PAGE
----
• Ayurvedic approach to constipation relief involves the use of time-tested home remedies, use of herbs/herbal formulations, as well as dietary and lifestyle changes, in order to increase the regularity of bowel movements.

constipation-symptoms

Constipation relief: Ayurvedic approach

  • Ayurvedic remedies for relieving constipation are chiefly aimed at countering the effects of excess Vata in the patients, and restoring normal bowel movements. For this, Ayurveda recommends the addition of oil, warmth and hydration to the body’s excretory system.

Some useful Ayurvedic remedies which can be beneficial in managing constipation are:

Eat Vata-pacifying foods

  • To address the root cause — that is, Vata imbalance — of constipation, it is important for patients to modify their diet pattern and include foods that pacify the Vata. Towards that end, the diet of a patient suffering from constipation should comprise of properly cooked vegetables, warm foods, and warm drinks. It is also important to avoid cold foods and drinks, salads, dried fruits, and almost all types of beans.

Drink plenty of hot fluids

  • One of the best remedies that can normalize bowel movements for patients affected by constipation is to increase the daily intake of warm or hot fluids. Since warm water or herbal teas can effectively offset the cold quality of Vata, they should be taken frequently during the day. However, it must be noted that warm fluids should ideally be taken either 20 minutes before meals or one hour after meals.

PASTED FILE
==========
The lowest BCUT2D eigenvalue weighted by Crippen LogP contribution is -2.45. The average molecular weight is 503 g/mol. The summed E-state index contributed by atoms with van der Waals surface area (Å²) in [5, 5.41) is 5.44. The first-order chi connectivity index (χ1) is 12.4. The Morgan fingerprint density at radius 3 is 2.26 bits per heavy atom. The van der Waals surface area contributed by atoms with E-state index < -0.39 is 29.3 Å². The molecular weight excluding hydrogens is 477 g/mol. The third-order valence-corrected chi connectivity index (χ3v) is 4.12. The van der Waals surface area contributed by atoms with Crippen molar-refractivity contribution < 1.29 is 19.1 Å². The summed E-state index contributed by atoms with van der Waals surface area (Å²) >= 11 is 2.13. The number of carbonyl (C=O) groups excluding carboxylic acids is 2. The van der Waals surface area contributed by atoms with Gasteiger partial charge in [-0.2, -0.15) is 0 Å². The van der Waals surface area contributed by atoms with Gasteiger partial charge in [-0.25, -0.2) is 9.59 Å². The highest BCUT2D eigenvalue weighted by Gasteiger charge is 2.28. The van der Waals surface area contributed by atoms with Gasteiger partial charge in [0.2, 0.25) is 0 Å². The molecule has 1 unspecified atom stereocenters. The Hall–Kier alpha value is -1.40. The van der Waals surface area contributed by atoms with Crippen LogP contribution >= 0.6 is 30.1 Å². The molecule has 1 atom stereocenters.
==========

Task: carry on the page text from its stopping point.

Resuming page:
Add organic oils to the diet

  • Some beneficial dietary changes, like increasing the use of organic oils, can provide relief in constipation. Oils provide lubrication to the tissues, so that the stool comprises an appropriate amount of grease or fat. Although nearly all oils can be used to treat constipation, the most supportive oils for managing Vata excess include ghee, olive oil, and sesame oil.

Increase the intake of fruits

  • The consumption of certain fruits is also useful in tackling the problem of constipation in a natural way. Fruits are fibrous and hydrating, and can pacify the Vata. The fruits that are believed to be especially beneficial in constipation include ripe bananas, papayas, peeled apples, soaked prunes, peaches, and soaked raisins.

Drink fruit juices

  • The juice of fruits like prunes and pineapple is recommended for relieving constipation. These juices have the ability to move excess Vata in the colon. The juices can be diluted with water if needed, or can also be warmed slightly.

Take hot milk with ghee